Text Resize

  • -A
  • +A
  • No votes yet

    Rudiments of Tabletop Glue-Up





    One of the glue-ups you’ll do most often is butt-jointing a few boards together to make a wider panel, whether for a tabletop or door or whatever.

    As we said in the article on glue-ups, 3/4-in. pipe clamps are the best tool for the job. There are other, more expensive clamps, like parallel-jaw clamps, but pipe clamps give more pressure, and are much more affordable. You’ll also need a few smaller clamps to press down on the joints to keep the boards level with each other. If they aren’t, you’ll have to sand those steps away later, which can take hours.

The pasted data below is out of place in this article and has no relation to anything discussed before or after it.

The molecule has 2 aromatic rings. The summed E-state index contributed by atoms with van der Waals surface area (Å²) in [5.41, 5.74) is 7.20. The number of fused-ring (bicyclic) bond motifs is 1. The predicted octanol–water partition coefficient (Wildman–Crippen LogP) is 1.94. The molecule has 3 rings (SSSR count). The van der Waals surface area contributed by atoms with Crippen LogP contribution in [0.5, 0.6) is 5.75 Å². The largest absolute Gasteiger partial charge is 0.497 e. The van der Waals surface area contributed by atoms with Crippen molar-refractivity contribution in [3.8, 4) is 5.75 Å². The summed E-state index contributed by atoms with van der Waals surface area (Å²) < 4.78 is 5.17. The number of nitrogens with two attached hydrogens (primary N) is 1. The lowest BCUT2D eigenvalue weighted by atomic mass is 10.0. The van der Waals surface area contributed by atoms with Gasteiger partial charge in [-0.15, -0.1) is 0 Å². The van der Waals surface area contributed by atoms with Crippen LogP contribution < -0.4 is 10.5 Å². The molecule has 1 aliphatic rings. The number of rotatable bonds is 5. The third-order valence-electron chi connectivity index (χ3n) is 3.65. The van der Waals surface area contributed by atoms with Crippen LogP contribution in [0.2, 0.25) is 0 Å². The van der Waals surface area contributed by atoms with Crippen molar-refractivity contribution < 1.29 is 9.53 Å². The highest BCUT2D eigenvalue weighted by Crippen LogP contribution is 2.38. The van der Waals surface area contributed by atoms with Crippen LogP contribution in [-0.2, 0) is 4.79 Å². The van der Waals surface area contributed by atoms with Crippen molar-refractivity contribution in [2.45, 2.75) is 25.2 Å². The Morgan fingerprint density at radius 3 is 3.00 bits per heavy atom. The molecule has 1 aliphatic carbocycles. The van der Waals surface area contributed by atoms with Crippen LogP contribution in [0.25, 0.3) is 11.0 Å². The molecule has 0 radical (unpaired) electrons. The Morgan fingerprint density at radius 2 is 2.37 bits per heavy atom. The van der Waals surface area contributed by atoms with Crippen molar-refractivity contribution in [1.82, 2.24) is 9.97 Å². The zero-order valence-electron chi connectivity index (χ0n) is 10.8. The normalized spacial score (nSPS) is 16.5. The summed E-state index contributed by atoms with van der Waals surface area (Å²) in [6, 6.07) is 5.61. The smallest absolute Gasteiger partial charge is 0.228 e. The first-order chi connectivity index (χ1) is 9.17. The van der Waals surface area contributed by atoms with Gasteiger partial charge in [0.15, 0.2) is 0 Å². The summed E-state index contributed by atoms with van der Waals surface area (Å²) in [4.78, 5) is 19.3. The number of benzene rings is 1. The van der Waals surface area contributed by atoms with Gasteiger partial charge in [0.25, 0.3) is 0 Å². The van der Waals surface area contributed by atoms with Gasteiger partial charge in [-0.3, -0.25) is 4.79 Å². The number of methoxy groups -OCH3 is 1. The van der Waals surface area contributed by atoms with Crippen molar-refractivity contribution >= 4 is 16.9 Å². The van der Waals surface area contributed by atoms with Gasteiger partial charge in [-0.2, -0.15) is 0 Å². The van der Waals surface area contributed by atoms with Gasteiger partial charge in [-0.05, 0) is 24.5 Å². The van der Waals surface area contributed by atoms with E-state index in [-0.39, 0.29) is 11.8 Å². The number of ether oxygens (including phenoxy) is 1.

Tabletop layout

    The first step is to lay out your boards and arrange them for best appearance. When you are happy draw a big triangle on them to remember how they go together.

    Jointing an edge

    You also need to mill all the boards flat and straight. Even if you buy your boards pre-milled, you need to be sure the edges are straight and square.

    Tabletop glue up

    Tighten the pipe clamps one by one, starting at the end of the panel, and feel free to bang on individual boards with a rubber mallet or dead-blow hammer to bring the joints flush as you work your way across.

    Panel glue up

    Put the same number of pipe clamps above and below the panel to even out the pressure and keep the panel flat, and use extra clamps at the ends to make sure the joints are level there too.

    Squeeze out clean up

    Scrape off the glue before it dries completely. After it is dry, plane and/or sand the tabletop to get it ready for finishing.

    Photos: Mark Schofield and Asa Christiana


    AsaC